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Monday, July 22, 2019
N'DJAMENA, May 6 2010 (IPS) - The polio vaccination campaign under way in Chad has added significance in 2010. The country recorded zero polio cases in 2004, but 66 cases of wild polio were reported in 2009, according to the Global Polio Eradication Initiative.
Chad shares a border with Nigeria to the south, where for several years resistance led by traditional and religious authorities in the north of the country prevented effective polio vaccination campaigns. Chad’s recent increase in polio cases could be due to contact across the frontier.
According to the coordinator of the Extensive Immunisation Programme, Dr Solomon Chang Garba, the Apr. 1 to May 15 immunisation drive targets more than two million children under the age of five (18 percent of the population).
Ardepdjoumal is a cosmopolitan area in central N’Djamena, the Chadian capital, populated mostly with Hausa and Borno communities. Diane Nelmall Koïdéré, a government nurse, has been working in a neighborhood health centre for five years. During each polio immunisation campaign, she leads a team of 5 to 10 vaccinators deployed to administer the vaccine to 5,000 children in the area.
Misconceptions abound. Some parents argue that the vaccine must not really be effective or there would be no need to administer it to the same child with every campaign. Other sceptics say that the vaccine isn’t free, since they have to pay for a pain-killer to treat the headache that’s a common side effect of the vaccine.
This was the situation in Nigeria until recently, especially in the Muslim-dominated northern states. It fostered the proliferation of the polio virus in the country and its neighbors. But the World Health Organisation reports welcome progress made in vaccinating children against polio in Nigeria and in neighboring states in recent years. When confronted with any of these arguments, the vaccinator calls in a supervisor for help. If they fail to persuade the parents to vaccinate the child, they often call the municipal police, which intervenes, often forcefully, to ”impose” vaccination.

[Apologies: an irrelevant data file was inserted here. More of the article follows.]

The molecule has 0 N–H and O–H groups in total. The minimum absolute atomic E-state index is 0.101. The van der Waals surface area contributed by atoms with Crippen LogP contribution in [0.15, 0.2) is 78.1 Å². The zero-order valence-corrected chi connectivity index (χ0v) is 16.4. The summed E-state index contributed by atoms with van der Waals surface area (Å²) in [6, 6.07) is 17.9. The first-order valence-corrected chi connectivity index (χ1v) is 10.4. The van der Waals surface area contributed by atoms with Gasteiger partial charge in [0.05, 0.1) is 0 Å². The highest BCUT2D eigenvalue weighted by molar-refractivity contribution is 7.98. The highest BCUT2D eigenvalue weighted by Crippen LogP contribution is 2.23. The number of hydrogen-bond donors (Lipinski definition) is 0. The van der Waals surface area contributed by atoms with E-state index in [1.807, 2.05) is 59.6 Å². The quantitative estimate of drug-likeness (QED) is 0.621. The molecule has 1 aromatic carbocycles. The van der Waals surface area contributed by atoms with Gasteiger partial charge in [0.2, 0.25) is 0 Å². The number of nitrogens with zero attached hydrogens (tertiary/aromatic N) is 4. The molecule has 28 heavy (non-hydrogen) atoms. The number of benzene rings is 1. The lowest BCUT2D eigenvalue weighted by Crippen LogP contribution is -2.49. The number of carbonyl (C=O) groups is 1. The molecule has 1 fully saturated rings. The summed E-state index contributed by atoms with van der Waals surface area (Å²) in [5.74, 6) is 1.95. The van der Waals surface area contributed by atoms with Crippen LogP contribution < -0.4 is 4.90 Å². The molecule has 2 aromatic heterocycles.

This happened to Harine, an 18-year-old woman from the N’Djamena neighborhood of Moursal who was arrested by the police during the campaign because she refused to vaccinate her daughter. Her daughter was vaccinated by force in the presence of the Chief of Police and she paid a fine of 3,000 CFA francs – about $6.25 US.
Assabé Bimba, in her fifties, is councilwoman in Walia, a residential area of N’Djamena. ”Vaccinate your children, sisters; if I had played with my children’s health, of the nine that God gave me, maybe two or three would have been crippled…” she pleaded with the women who are reluctant to vaccinate their children.
It is Cherubin Ndiglengar’s third year as a vaccinator in the anti-polio campaign. He regrets that the campaign doesn’t run year-round. Thanks to the 5,000 CFA (about $10.40) earned for each day of immunisation, he’s able to pay his rent and part of his tuition. In the past he peddled fake medicine, but stopped after he learned what a health hazard they were for the community.
The new vaccination strategy is operated in the same way in both rural and urban areas. According to the vaccinators, in rural areas the village leaders contribute greatly to the success of the operation.
The United Nations Fund for Children (UNICEF) and World Health Organisation are the Chadian government’s steady partners in the fight against polio.
The campaign is highly visible: giant posters are displayed everywhere; public service announcements on radio and television show the extent of the mobilisation. After the setbacks in recent years, the main question remains: when will polio be eradicated in Chad?
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